Error message

USIP experts convened on June 16 to discuss that question, offer updates from a just-concluded visit to Afghanistan, and explore how to help Afghans seize what may be missed opportunities to stabilize their country.

Read the event coverage, To Help Afghanistan Survive, Narrow the Focus

Pictured from left to right, Andrew Wilder, Ali Jalali, Scott Smith

The United States’ current policy in Afghanistan mandates a “responsible withdrawal” of U.S. forces by January 2017, when President Obama leaves office. With 18 months to go, a sense of crisis is mounting in Afghanistan as the economy sags, Taliban attacks increase, and the eight-month-old unity government remains deadlocked. Afghanistan’s instability has led policy specialists, commentators and other public voices to question whether enough progress can be made to let Afghanistan succeed if the U.S. withdrawal is conducted as planned.

Neither the international community nor Afghanistan’s divided political elites want to see the Afghan government fail. And the government has made some promising—if unfulfilled—initiatives, such as stronger anti-corruption efforts and an attempt to work with Pakistan against insurgents in both countries.

USIP’s experts on the region discussed both the perils of the situation and opportunities for improving it that have not been fully grasped.


USIP’s Dr. Andrew Wilder, moderated the discussion, having just returned from Afghanistan and Pakistan. Former Afghan Minister of the Interior Ali Jalali addressed security issues. Dr. William Byrd, former Afghanistan Country Director at the World Bank, spoke on the economic and fiscal issues. Scott Smith analyzed the function and dysfunction of the national unity government, and Moeed Yusuf discussed at the prospects of President Ghani’s outreach to Pakistan and his attempt to reach a peace deal with the Taliban. Continue the conversation on Twitter with #AfgStabilization.

  • Dr. William Byrd
    Senior Expert in Residence, USIP
  • Ali Jalali
    Former Minister of the Interior of Afghanistan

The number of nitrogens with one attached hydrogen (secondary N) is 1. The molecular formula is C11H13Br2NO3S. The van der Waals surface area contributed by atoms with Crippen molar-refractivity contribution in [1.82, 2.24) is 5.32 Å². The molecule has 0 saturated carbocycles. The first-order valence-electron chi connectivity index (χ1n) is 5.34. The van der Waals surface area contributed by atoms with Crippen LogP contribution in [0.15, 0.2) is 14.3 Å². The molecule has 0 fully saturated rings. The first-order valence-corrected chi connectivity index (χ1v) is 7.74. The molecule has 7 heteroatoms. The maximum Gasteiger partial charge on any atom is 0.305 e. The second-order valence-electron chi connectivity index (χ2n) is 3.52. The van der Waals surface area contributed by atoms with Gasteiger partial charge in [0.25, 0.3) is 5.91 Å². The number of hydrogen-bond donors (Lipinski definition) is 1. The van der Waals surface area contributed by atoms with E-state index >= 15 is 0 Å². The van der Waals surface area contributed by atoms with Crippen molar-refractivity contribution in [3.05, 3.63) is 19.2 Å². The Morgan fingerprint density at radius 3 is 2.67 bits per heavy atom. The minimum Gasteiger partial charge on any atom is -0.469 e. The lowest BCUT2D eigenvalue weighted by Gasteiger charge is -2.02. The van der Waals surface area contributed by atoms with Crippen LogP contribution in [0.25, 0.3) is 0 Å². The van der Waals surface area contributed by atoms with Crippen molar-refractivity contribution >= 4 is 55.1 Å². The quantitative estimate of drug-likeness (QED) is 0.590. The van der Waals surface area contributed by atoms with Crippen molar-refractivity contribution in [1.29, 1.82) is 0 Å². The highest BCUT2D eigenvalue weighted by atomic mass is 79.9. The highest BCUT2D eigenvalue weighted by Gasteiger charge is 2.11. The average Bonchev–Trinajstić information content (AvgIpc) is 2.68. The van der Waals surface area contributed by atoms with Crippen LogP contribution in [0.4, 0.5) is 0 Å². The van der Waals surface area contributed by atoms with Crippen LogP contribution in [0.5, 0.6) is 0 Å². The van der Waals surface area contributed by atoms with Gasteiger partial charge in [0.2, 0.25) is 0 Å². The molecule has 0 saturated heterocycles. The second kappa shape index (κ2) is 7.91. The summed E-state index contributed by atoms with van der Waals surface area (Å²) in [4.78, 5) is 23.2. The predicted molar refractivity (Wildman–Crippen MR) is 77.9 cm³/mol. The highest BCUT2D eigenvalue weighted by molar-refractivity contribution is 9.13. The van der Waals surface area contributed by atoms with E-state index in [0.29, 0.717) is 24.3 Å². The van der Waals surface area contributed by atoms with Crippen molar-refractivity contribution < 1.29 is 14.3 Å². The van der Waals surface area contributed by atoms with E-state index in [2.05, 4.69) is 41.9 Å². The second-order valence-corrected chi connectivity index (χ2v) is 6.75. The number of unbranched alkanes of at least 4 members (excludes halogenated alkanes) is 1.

Senior Expert in Residence, USIP
    Distinguished Professor, NESA, NDU
  • Scott Smith
    Director, Afghanistan and Central Asia Programs, USIP
  • Dr. Moeed Yusuf
    Director, South Asia Programs, USIP
  • Dr. Andrew Wilder, Moderator
    Vice President, Center for South and Central Asia, USIP

Related Publications

Finding a Regional Solution for Afghanistan

Finding a Regional Solution for Afghanistan

Monday, April 16, 2012

On April 6, USIP's South Asia Adviser Moeed Yusuf; Abubakar Siddique, senior news correspondent for Radio Free Europe/Radio Liberty; Shahrbanou Tadjbakhsh, associate researcher at the Peace Research Institute Oslo and professor MPA at Sciences Po in Paris; and Alireza Nader, senior international policy analyst at the RAND Corporation discussed the various problems and potential solutions to improving cooperation and collaboration from Afghanistan's neighbors with the ultimate objective of pro...

Conflict Analysis & Prevention; Economics & Environment; Mediation, Negotiation & Dialogue

G-8 Summit Focuses on Food Security

G-8 Summit Focuses on Food Security

Thursday, May 17, 2012

By: Ibrahim Shaqir

As leaders at the G-8 summit highlight the importance of food security for global stability, Ibrahim Shaqir, an interagency professional in residence at USIP, in an interview examines this issue in the contexts of Afghanistan and Pakistan and how agricultural systems might contribute to peacebuilding.  

Economics & Environment

View All Publications